Toronto, Ontario – Canadian graphite and graphenes supplier Gratomic Inc. has claimed a “breakthrough technology” that could significantly improve the performance of tires through the use of graphenes.
Developed over in an 18-month programme, the company's graphenes enhanced tires (Gratomic Tires) went through extensive testing, including a 6-month terrain test in comparison with “premium tires from a globally recognised ‘household name’ brand,” said Gratomic in a statement 29 Oct.
The tires were fitted to high mileage, commercial light vehicles, which primarily travelled on A and B roads within the UK and the performance of the tires was data logged throughout the entire test period.
The results of the road test concluded the Gratomic Tires, enhanced with surface engineered graphenes, produced a greater than 30% increase in wear resistance over the competing brand tires.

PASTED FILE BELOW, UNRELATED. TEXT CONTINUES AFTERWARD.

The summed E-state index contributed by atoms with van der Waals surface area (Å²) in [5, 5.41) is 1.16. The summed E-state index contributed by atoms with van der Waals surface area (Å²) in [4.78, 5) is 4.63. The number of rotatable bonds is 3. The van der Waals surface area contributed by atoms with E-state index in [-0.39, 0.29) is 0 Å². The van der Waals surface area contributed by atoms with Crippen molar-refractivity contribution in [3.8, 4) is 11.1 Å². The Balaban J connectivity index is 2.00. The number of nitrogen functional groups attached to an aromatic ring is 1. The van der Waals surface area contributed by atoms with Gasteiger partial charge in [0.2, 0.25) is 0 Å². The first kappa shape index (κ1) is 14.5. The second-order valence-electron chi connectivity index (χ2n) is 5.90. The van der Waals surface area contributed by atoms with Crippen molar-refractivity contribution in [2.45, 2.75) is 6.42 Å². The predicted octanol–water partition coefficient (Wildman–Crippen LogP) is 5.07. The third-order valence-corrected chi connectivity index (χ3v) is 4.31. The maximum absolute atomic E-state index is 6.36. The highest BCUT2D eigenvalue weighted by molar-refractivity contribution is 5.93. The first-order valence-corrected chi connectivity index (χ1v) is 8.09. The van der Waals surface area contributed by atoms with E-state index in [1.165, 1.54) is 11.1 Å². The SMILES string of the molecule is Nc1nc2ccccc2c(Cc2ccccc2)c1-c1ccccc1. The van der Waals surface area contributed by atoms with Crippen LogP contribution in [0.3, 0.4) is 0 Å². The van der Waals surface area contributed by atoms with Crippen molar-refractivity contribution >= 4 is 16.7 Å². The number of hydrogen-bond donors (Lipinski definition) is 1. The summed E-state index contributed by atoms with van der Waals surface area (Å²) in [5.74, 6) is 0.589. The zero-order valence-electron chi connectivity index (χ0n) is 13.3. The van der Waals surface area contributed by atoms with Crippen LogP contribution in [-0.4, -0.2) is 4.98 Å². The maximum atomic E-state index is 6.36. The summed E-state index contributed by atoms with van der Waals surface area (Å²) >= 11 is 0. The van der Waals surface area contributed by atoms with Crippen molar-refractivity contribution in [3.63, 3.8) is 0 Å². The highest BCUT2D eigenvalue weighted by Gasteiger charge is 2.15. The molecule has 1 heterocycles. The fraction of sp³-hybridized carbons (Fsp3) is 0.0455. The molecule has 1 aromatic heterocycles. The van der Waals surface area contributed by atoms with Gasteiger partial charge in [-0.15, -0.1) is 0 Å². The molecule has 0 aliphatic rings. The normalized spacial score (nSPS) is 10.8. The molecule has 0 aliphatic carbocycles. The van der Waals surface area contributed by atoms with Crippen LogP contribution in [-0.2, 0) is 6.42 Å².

Furthermore, Gratomic said, tests based on industry standard dynamic mechanical analysis (DMA) showed “a significant improvement” in rolling resistance, which indicated a greater than 30% improvement in fuel economy (increased MPG).
Wet and ice braking distances were also improved by 40%, according to the company.
The competitive terrain testing programme demonstrated advantages of including Gratomic’s graphite surface modified graphene fillers within tire elastomers,” said Ian Walters, COO Director of Perpetuus Carbon Technology, a UK-based producer of graphene.
Perpetuus scientists supervised all independent third-party industry expert performance analysis and also the data logged road testing exercise.
Gratomic claims to produce graphenes of “high purity, consistently, and scalability” from its graphite mine in Namibia and its dedicated facility for the patented Perpetuus method.
Perpetuus employs a patented plasma process to produce hybrid graphenes with less than 10 layers, which are then incorporated in tire elastomers for the development of graphene ultra fuel efficient tires.
When functionalised, the liberated graphenes have demonstrated “excellent processability,” according to Walters.